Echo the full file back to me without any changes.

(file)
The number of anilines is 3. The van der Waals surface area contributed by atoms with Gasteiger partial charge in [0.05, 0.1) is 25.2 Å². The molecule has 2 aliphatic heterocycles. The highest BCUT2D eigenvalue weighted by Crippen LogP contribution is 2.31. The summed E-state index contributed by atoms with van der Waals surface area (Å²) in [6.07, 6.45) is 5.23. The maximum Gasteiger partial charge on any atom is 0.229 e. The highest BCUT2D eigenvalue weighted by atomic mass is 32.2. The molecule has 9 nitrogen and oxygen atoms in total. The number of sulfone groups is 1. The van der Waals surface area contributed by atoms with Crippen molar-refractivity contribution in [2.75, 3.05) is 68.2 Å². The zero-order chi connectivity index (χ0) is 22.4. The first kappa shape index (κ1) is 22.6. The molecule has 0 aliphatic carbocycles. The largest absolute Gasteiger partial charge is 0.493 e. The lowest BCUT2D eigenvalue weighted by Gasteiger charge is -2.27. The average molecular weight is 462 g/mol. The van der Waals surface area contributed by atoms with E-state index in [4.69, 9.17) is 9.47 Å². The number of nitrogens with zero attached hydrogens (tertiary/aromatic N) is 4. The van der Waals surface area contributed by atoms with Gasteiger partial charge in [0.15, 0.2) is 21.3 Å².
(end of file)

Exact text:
The number of anilines is 3. The van der Waals surface area contributed by atoms with Gasteiger partial charge in [0.05, 0.1) is 25.2 Å². The molecule has 2 aliphatic heterocycles. The highest BCUT2D eigenvalue weighted by Crippen LogP contribution is 2.31. The summed E-state index contributed by atoms with van der Waals surface area (Å²) in [6.07, 6.45) is 5.23. The maximum Gasteiger partial charge on any atom is 0.229 e. The highest BCUT2D eigenvalue weighted by atomic mass is 32.2. The molecule has 9 nitrogen and oxygen atoms in total. The number of sulfone groups is 1. The van der Waals surface area contributed by atoms with Crippen molar-refractivity contribution in [2.75, 3.05) is 68.2 Å². The zero-order chi connectivity index (χ0) is 22.4. The first kappa shape index (κ1) is 22.6. The molecule has 0 aliphatic carbocycles. The largest absolute Gasteiger partial charge is 0.493 e. The lowest BCUT2D eigenvalue weighted by Gasteiger charge is -2.27. The average molecular weight is 462 g/mol. The van der Waals surface area contributed by atoms with E-state index in [4.69, 9.17) is 9.47 Å². The number of nitrogens with zero attached hydrogens (tertiary/aromatic N) is 4. The van der Waals surface area contributed by atoms with Gasteiger partial charge in [0.15, 0.2) is 21.3 Å².